Bloated Bodies & Starved Economies: Two harmful misconceptions
Over 35% of American adults are considered obese. These numbers are disproportionately higher in communities of color, whose access to healthy food is limited by time, money, and location. American Big Fast Food pushes “healthy” options which are laden with sugar, but advertised as “fat free”. The nutrition science community sold the idea that fat free meant free from creating fat, but the distinction is not quite true. Likewise, “low calorie” diets were sold on a similar idea that all calories are equal. The body in fact has different subsystems for digesting different types of calories. Carbohydrates go one place, proteins another, and fats themselves are digested separately. Carbohydrates are easily stored as glycogen and when present in the system the body prefers the quick use of them. When no carbohydrates are present, gluconeogenesis breaks down fats and proteins for use as energy. Looked at from this system perspective, the high carb low fat diet commonly advocated from the 1980s onward seems rather foolish if one wishes to burn fat stored on the body. In fact, the opposite should be advocated, a low-carbohydrate diet which starves the body of the fast glycogen deposits and forces it to switch into ketosis. The aphorism that “fat makes you fat” was wrongly sold to the public. While an understanding of the body system seems to clearly disprove the old ideas, the fact that the old paradigm pervaded common thought means communities continue to suffer from obesity without access to the new knowledge and healthy diets.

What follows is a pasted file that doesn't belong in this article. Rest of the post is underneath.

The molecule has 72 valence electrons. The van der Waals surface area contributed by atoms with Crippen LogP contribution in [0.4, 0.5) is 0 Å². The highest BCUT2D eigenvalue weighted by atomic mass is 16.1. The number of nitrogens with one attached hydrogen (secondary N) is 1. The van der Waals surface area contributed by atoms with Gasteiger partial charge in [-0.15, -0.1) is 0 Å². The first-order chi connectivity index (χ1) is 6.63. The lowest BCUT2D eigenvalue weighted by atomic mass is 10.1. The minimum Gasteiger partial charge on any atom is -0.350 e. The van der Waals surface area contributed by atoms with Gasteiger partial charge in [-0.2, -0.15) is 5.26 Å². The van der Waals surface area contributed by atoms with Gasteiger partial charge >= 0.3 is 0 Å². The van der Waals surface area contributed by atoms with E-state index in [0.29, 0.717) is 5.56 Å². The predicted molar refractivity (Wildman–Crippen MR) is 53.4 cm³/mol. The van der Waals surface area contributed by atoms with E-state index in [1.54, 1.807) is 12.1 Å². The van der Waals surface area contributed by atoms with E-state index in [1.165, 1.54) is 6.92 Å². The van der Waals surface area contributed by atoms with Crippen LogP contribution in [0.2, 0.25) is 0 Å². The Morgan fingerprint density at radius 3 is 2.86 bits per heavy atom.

America has another problem caused by a common misconception. There is a pervasive view that the government should not have a deficit, and should in fact run a surplus and pay down all of its debt. Of course, any good American pays down their debts. The banking system is gracious enough to give us loans to buy houses, cars, and get educations. We pay them back for the opportunity, never wanting to default on payments and enter bankruptcy. It makes sense that we think that our government, which so well represents us, should similarly pay back its debts. It is not quite that simple. Much like the fat in food being different from the fat in our bodies, the idea that government debt is the same as household debt is a harmful misconception. Like not all calories are the same, not all debts are the same. When the government runs a deficit, and spends more than it collects in taxes, it is engaging in an act of money creation. When it runs a surplus, and spends less than it collects in taxes, it is engaging in an act of money deletion. Like understanding the subsystems of the body helped us understand how different calories are used, understanding the economic subsystem of money helps us understand how different debts are used and created.